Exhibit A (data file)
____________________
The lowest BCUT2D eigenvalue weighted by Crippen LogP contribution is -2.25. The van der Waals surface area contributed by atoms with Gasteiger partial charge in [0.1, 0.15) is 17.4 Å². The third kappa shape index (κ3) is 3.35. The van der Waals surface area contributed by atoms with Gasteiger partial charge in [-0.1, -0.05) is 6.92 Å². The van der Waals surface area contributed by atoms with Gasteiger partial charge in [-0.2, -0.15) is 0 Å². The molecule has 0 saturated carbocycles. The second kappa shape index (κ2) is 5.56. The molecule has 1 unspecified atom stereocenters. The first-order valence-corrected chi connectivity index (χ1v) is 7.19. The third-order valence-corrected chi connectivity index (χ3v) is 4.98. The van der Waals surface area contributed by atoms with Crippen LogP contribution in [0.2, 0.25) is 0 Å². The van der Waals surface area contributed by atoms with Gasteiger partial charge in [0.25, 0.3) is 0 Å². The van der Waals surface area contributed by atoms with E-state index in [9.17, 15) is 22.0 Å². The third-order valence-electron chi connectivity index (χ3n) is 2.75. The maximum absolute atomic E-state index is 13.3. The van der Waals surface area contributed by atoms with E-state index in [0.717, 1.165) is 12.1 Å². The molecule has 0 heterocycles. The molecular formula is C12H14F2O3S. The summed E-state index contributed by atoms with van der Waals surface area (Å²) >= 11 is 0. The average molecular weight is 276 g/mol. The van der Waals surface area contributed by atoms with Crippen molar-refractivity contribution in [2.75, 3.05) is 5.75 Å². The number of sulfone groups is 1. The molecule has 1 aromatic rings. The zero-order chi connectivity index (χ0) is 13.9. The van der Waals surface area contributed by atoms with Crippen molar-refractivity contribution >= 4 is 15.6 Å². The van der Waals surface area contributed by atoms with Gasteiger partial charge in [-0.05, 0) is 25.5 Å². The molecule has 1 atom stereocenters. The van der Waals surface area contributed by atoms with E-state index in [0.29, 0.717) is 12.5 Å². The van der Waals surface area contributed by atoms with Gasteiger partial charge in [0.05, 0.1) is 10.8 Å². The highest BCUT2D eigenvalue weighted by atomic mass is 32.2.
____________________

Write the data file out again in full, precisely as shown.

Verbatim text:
The lowest BCUT2D eigenvalue weighted by Crippen LogP contribution is -2.25. The van der Waals surface area contributed by atoms with Gasteiger partial charge in [0.1, 0.15) is 17.4 Å². The third kappa shape index (κ3) is 3.35. The van der Waals surface area contributed by atoms with Gasteiger partial charge in [-0.1, -0.05) is 6.92 Å². The van der Waals surface area contributed by atoms with Gasteiger partial charge in [-0.2, -0.15) is 0 Å². The molecule has 0 saturated carbocycles. The second kappa shape index (κ2) is 5.56. The molecule has 1 unspecified atom stereocenters. The first-order valence-corrected chi connectivity index (χ1v) is 7.19. The third-order valence-corrected chi connectivity index (χ3v) is 4.98. The van der Waals surface area contributed by atoms with Crippen LogP contribution in [0.2, 0.25) is 0 Å². The van der Waals surface area contributed by atoms with Gasteiger partial charge in [0.25, 0.3) is 0 Å². The van der Waals surface area contributed by atoms with E-state index in [9.17, 15) is 22.0 Å². The third-order valence-electron chi connectivity index (χ3n) is 2.75. The maximum absolute atomic E-state index is 13.3. The van der Waals surface area contributed by atoms with E-state index in [0.717, 1.165) is 12.1 Å². The molecule has 0 heterocycles. The molecular formula is C12H14F2O3S. The summed E-state index contributed by atoms with van der Waals surface area (Å²) >= 11 is 0. The average molecular weight is 276 g/mol. The van der Waals surface area contributed by atoms with Crippen molar-refractivity contribution in [2.75, 3.05) is 5.75 Å². The number of sulfone groups is 1. The molecule has 1 aromatic rings. The zero-order chi connectivity index (χ0) is 13.9. The van der Waals surface area contributed by atoms with Crippen molar-refractivity contribution >= 4 is 15.6 Å². The van der Waals surface area contributed by atoms with Gasteiger partial charge in [-0.05, 0) is 25.5 Å². The molecule has 1 atom stereocenters. The van der Waals surface area contributed by atoms with E-state index in [0.29, 0.717) is 12.5 Å². The van der Waals surface area contributed by atoms with Gasteiger partial charge in [0.05, 0.1) is 10.8 Å². The highest BCUT2D eigenvalue weighted by atomic mass is 32.2.